Contemplation of Suffering and Compassion

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Think about your past and try to remember the time in your life when you felt the greatest pain and suffering. How long did it last? Did the meaning of everyday life seem any different to you? Can you remember how you thought differently about the future?

There always is a possibility that you have been lucky in your life so far and had no major pain or suffering. However, many, if not most, adults have experienced either physical or mental anguish from the death of a very close friend or a hospitalized grandparent. Didn’t their suffering lead you to want to do something compassionate for them? Chances are that if you suffered a lot at some point, people acted compassionate toward you. This is consistent with psychologist Dacher Keltner’s research in his book The Compassionate Instinct.

From a sociological perspective, suffering deserves our attention because reducing the suffering of others is the most human act possible. What makes us more advanced than all of the other earthly beings is our ability to take the role of others (take on the thoughts and feelings of others) and from that build very complex societies in which the needs of the individual and all others are in balance.

Since alleviating suffering is so important to human wellbeing, the contemplation of suffering serves as essential ground work for compassionate action. As evolved humans who care about and actually alleviate the suffering of others, we necessarily have to understand the severity of different kinds of suffering and to develop abilities in detecting suffering and how best to respond to it.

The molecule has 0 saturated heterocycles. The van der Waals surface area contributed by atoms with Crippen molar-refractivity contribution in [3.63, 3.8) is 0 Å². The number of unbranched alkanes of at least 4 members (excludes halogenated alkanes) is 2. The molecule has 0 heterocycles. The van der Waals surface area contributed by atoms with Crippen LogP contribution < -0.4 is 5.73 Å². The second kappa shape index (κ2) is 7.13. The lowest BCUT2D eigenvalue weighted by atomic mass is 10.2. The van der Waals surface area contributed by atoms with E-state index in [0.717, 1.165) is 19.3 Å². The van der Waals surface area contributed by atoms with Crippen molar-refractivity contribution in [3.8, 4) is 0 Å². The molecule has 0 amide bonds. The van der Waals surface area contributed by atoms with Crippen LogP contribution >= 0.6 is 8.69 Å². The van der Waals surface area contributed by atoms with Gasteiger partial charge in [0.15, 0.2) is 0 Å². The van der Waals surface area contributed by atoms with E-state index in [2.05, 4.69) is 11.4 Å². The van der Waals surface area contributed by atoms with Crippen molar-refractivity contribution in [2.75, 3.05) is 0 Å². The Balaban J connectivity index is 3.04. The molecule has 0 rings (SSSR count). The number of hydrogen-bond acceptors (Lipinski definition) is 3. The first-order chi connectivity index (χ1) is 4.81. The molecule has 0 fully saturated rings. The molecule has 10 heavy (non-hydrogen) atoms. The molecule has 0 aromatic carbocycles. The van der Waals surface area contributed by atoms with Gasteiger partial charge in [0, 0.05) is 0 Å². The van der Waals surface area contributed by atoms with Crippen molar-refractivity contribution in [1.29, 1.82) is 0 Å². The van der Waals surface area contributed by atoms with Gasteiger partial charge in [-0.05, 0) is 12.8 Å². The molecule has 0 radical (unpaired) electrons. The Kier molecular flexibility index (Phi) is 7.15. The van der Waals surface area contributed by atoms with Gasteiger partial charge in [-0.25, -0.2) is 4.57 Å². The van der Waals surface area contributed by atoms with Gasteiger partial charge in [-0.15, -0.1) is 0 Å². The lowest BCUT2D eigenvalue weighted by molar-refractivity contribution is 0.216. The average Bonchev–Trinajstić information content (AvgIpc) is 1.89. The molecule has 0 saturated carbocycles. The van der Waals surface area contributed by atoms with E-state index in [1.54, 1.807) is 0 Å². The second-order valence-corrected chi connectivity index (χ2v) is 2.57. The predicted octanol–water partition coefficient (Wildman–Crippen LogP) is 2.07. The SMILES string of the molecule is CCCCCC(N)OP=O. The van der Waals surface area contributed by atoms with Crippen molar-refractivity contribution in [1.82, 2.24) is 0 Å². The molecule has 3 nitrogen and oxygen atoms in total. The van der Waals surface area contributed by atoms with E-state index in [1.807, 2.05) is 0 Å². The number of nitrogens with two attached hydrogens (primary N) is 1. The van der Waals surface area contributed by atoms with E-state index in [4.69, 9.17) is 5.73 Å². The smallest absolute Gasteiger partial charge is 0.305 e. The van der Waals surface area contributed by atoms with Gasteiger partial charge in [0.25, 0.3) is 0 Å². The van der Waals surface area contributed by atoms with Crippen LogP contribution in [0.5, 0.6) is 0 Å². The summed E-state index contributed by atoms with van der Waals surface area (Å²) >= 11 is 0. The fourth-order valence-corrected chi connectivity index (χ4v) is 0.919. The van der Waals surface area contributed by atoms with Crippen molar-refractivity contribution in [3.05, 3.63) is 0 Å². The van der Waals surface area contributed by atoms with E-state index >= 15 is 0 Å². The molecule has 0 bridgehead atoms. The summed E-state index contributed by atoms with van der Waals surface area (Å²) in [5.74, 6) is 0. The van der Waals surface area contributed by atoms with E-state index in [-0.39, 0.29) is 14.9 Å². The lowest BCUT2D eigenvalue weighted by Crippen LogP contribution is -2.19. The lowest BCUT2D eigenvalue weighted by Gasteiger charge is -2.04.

Perhaps best of all, caring and caregiving in the sense of reducing suffering is the most meaningful and gratifying ways to live our lives. Research increasingly shows that altruistic, compassionate, and caregiving actions tend to result in greater happiness and life satisfaction. If we act having first attained self-compassion, altruistic compassion is the activity that can give us the most gratification and satisfaction in life.

There are many different types of suffering discussed in the literature on human suffering. However, from the standpoint of personal decision making there are two main suffering: one type of suffering is the loss and hurt felt from having been subjected to major physical pain; the other type of suffering is the agitation or dis-ease produced from negative emotions like anger, anxiety, fear, and worry. Buddhism describes the source of these negative emotions and the suffering that remains as “craving.” Several spiritual traditions describe the foundation of this type of suffering to be self-centeredness. Thus, the two types of suffering can be said to be pain-centered suffering and self-centered suffering. Pain-centered suffering included mental illness where the source of the pain appears to be mental rather than physical. Both types of suffering many yield a similar mental condition such as depression.

People, who want to improve the human condition, must necessarily be concerned with both types of suffering, pain-centered and self-centered. But the latter is treated with mental therapy or a change in values and practices. The former, pain-centered suffering, must be attacked with social and political policy and well as individual acts of compassion.

With regard to policies that reduce pain-centered suffering, it is most helpful to contrast preventable from unpreventable suffering. In the latter category are “acts of God” like natural disasters of all kinds. But a huge share of pain-centered suffering results from acts of human beings or communities of all sizes. Preventable suffering causes include wars, intentional killings of every kind, defective technology or practices, e.g., oil spills or operator-produced transportation injuries and fatalities. Preventable suffering also includes chronic illness and any other major illness for which a cure is known but for a variety of reasons, the cure is not accessible or available for the victim.